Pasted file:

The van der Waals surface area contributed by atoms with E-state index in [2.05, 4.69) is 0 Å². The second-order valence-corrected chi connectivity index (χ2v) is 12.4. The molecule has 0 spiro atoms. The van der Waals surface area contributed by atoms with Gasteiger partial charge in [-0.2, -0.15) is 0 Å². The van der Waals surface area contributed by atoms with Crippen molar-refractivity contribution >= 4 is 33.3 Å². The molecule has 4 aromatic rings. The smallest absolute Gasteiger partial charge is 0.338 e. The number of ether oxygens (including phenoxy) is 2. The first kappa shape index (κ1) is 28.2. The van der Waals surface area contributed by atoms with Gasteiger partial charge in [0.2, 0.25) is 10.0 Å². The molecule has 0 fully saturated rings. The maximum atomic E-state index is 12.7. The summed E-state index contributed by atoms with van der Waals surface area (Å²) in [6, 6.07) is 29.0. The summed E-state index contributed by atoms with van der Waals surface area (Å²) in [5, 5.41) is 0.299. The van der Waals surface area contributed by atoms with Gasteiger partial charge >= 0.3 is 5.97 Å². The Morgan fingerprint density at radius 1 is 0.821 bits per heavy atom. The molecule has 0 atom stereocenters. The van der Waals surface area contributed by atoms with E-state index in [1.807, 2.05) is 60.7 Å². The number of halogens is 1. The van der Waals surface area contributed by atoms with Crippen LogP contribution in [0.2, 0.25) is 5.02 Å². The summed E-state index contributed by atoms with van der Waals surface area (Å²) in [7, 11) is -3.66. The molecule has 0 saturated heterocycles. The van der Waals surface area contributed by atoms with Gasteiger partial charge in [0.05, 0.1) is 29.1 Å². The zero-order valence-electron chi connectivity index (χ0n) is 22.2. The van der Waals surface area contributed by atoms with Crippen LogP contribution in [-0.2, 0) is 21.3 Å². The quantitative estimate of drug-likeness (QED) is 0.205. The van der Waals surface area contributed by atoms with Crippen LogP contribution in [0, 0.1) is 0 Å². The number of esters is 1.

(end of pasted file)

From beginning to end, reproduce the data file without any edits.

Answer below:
The van der Waals surface area contributed by atoms with E-state index in [2.05, 4.69) is 0 Å². The second-order valence-corrected chi connectivity index (χ2v) is 12.4. The molecule has 0 spiro atoms. The van der Waals surface area contributed by atoms with Gasteiger partial charge in [-0.2, -0.15) is 0 Å². The van der Waals surface area contributed by atoms with Crippen molar-refractivity contribution >= 4 is 33.3 Å². The molecule has 4 aromatic rings. The smallest absolute Gasteiger partial charge is 0.338 e. The number of ether oxygens (including phenoxy) is 2. The first kappa shape index (κ1) is 28.2. The van der Waals surface area contributed by atoms with Gasteiger partial charge in [0.2, 0.25) is 10.0 Å². The molecule has 0 fully saturated rings. The maximum atomic E-state index is 12.7. The summed E-state index contributed by atoms with van der Waals surface area (Å²) in [6, 6.07) is 29.0. The summed E-state index contributed by atoms with van der Waals surface area (Å²) in [5, 5.41) is 0.299. The van der Waals surface area contributed by atoms with Gasteiger partial charge >= 0.3 is 5.97 Å². The Morgan fingerprint density at radius 1 is 0.821 bits per heavy atom. The molecule has 0 atom stereocenters. The van der Waals surface area contributed by atoms with E-state index in [1.807, 2.05) is 60.7 Å². The number of halogens is 1. The van der Waals surface area contributed by atoms with Crippen LogP contribution in [0.2, 0.25) is 5.02 Å². The summed E-state index contributed by atoms with van der Waals surface area (Å²) in [7, 11) is -3.66. The molecule has 0 saturated heterocycles. The van der Waals surface area contributed by atoms with Gasteiger partial charge in [0.05, 0.1) is 29.1 Å². The zero-order valence-electron chi connectivity index (χ0n) is 22.2. The van der Waals surface area contributed by atoms with Crippen LogP contribution in [-0.2, 0) is 21.3 Å². The quantitative estimate of drug-likeness (QED) is 0.205. The van der Waals surface area contributed by atoms with Crippen LogP contribution in [0, 0.1) is 0 Å². The number of esters is 1.